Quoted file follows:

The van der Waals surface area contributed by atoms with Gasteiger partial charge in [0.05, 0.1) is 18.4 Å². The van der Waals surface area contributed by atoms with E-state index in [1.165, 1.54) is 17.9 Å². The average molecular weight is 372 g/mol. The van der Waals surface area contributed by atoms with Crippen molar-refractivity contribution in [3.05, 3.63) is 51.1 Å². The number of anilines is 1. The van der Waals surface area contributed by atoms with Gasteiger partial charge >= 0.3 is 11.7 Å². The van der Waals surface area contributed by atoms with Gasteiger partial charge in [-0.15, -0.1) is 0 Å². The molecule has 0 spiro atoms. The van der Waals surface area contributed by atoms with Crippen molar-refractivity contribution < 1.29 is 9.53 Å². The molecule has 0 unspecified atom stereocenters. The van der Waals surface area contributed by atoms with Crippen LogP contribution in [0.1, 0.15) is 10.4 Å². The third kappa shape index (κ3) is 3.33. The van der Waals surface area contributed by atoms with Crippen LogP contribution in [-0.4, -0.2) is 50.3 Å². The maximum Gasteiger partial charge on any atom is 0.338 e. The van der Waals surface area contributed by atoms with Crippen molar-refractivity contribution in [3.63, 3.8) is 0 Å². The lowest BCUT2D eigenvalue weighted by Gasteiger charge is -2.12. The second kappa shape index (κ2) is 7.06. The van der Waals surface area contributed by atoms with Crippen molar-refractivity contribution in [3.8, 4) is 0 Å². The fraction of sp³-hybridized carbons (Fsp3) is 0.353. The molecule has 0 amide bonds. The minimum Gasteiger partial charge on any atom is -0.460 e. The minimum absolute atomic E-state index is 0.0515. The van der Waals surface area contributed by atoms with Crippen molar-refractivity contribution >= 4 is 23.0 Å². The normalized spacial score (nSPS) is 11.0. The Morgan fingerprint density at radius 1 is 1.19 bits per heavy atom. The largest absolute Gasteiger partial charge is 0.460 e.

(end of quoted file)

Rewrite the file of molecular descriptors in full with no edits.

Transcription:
The van der Waals surface area contributed by atoms with Gasteiger partial charge in [0.05, 0.1) is 18.4 Å². The van der Waals surface area contributed by atoms with E-state index in [1.165, 1.54) is 17.9 Å². The average molecular weight is 372 g/mol. The van der Waals surface area contributed by atoms with Crippen molar-refractivity contribution in [3.05, 3.63) is 51.1 Å². The number of anilines is 1. The van der Waals surface area contributed by atoms with Gasteiger partial charge >= 0.3 is 11.7 Å². The van der Waals surface area contributed by atoms with Gasteiger partial charge in [-0.15, -0.1) is 0 Å². The molecule has 0 spiro atoms. The van der Waals surface area contributed by atoms with Crippen molar-refractivity contribution < 1.29 is 9.53 Å². The molecule has 0 unspecified atom stereocenters. The van der Waals surface area contributed by atoms with Crippen LogP contribution in [0.1, 0.15) is 10.4 Å². The third kappa shape index (κ3) is 3.33. The van der Waals surface area contributed by atoms with Crippen LogP contribution in [-0.4, -0.2) is 50.3 Å². The maximum Gasteiger partial charge on any atom is 0.338 e. The van der Waals surface area contributed by atoms with Crippen molar-refractivity contribution in [3.63, 3.8) is 0 Å². The lowest BCUT2D eigenvalue weighted by Gasteiger charge is -2.12. The second kappa shape index (κ2) is 7.06. The van der Waals surface area contributed by atoms with Crippen molar-refractivity contribution in [3.8, 4) is 0 Å². The fraction of sp³-hybridized carbons (Fsp3) is 0.353. The molecule has 0 amide bonds. The minimum Gasteiger partial charge on any atom is -0.460 e. The minimum absolute atomic E-state index is 0.0515. The van der Waals surface area contributed by atoms with Crippen molar-refractivity contribution >= 4 is 23.0 Å². The normalized spacial score (nSPS) is 11.0. The Morgan fingerprint density at radius 1 is 1.19 bits per heavy atom. The largest absolute Gasteiger partial charge is 0.460 e.